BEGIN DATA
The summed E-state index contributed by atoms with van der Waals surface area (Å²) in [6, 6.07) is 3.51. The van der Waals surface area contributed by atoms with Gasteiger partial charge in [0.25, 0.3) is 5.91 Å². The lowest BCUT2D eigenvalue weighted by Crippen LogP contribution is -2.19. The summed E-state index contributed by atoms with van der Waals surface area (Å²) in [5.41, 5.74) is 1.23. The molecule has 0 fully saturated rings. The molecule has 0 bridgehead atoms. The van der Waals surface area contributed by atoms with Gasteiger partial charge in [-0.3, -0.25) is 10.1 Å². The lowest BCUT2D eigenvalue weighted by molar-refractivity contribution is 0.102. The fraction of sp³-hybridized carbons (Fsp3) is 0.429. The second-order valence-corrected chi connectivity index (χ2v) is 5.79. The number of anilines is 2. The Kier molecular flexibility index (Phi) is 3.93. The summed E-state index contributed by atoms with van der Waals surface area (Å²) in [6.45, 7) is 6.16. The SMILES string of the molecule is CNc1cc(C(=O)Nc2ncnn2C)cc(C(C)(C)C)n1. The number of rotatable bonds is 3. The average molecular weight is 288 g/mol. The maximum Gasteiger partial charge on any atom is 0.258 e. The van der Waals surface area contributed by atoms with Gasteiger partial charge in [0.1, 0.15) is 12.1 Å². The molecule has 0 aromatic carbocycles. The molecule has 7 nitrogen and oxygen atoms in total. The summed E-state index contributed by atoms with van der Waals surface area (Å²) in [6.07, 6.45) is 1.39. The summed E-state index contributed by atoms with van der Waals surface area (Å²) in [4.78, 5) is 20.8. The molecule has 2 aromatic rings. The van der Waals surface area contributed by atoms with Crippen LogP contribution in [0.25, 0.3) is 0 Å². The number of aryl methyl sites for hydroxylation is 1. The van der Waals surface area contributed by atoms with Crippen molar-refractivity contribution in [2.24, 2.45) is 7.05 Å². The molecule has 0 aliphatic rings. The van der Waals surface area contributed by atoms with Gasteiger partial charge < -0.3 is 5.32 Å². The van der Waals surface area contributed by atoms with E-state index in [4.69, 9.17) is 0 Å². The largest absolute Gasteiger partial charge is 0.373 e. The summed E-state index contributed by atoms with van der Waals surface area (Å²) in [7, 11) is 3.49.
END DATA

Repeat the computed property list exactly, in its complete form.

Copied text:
The summed E-state index contributed by atoms with van der Waals surface area (Å²) in [6, 6.07) is 3.51. The van der Waals surface area contributed by atoms with Gasteiger partial charge in [0.25, 0.3) is 5.91 Å². The lowest BCUT2D eigenvalue weighted by Crippen LogP contribution is -2.19. The summed E-state index contributed by atoms with van der Waals surface area (Å²) in [5.41, 5.74) is 1.23. The molecule has 0 fully saturated rings. The molecule has 0 bridgehead atoms. The van der Waals surface area contributed by atoms with Gasteiger partial charge in [-0.3, -0.25) is 10.1 Å². The lowest BCUT2D eigenvalue weighted by molar-refractivity contribution is 0.102. The fraction of sp³-hybridized carbons (Fsp3) is 0.429. The second-order valence-corrected chi connectivity index (χ2v) is 5.79. The number of anilines is 2. The Kier molecular flexibility index (Phi) is 3.93. The summed E-state index contributed by atoms with van der Waals surface area (Å²) in [6.45, 7) is 6.16. The SMILES string of the molecule is CNc1cc(C(=O)Nc2ncnn2C)cc(C(C)(C)C)n1. The number of rotatable bonds is 3. The average molecular weight is 288 g/mol. The maximum Gasteiger partial charge on any atom is 0.258 e. The van der Waals surface area contributed by atoms with Gasteiger partial charge in [0.1, 0.15) is 12.1 Å². The molecule has 0 aromatic carbocycles. The molecule has 7 nitrogen and oxygen atoms in total. The summed E-state index contributed by atoms with van der Waals surface area (Å²) in [6.07, 6.45) is 1.39. The summed E-state index contributed by atoms with van der Waals surface area (Å²) in [4.78, 5) is 20.8. The molecule has 2 aromatic rings. The van der Waals surface area contributed by atoms with Crippen LogP contribution in [0.25, 0.3) is 0 Å². The number of aryl methyl sites for hydroxylation is 1. The van der Waals surface area contributed by atoms with Crippen molar-refractivity contribution in [2.24, 2.45) is 7.05 Å². The molecule has 0 aliphatic rings. The van der Waals surface area contributed by atoms with Gasteiger partial charge < -0.3 is 5.32 Å². The van der Waals surface area contributed by atoms with E-state index in [4.69, 9.17) is 0 Å². The largest absolute Gasteiger partial charge is 0.373 e. The summed E-state index contributed by atoms with van der Waals surface area (Å²) in [7, 11) is 3.49.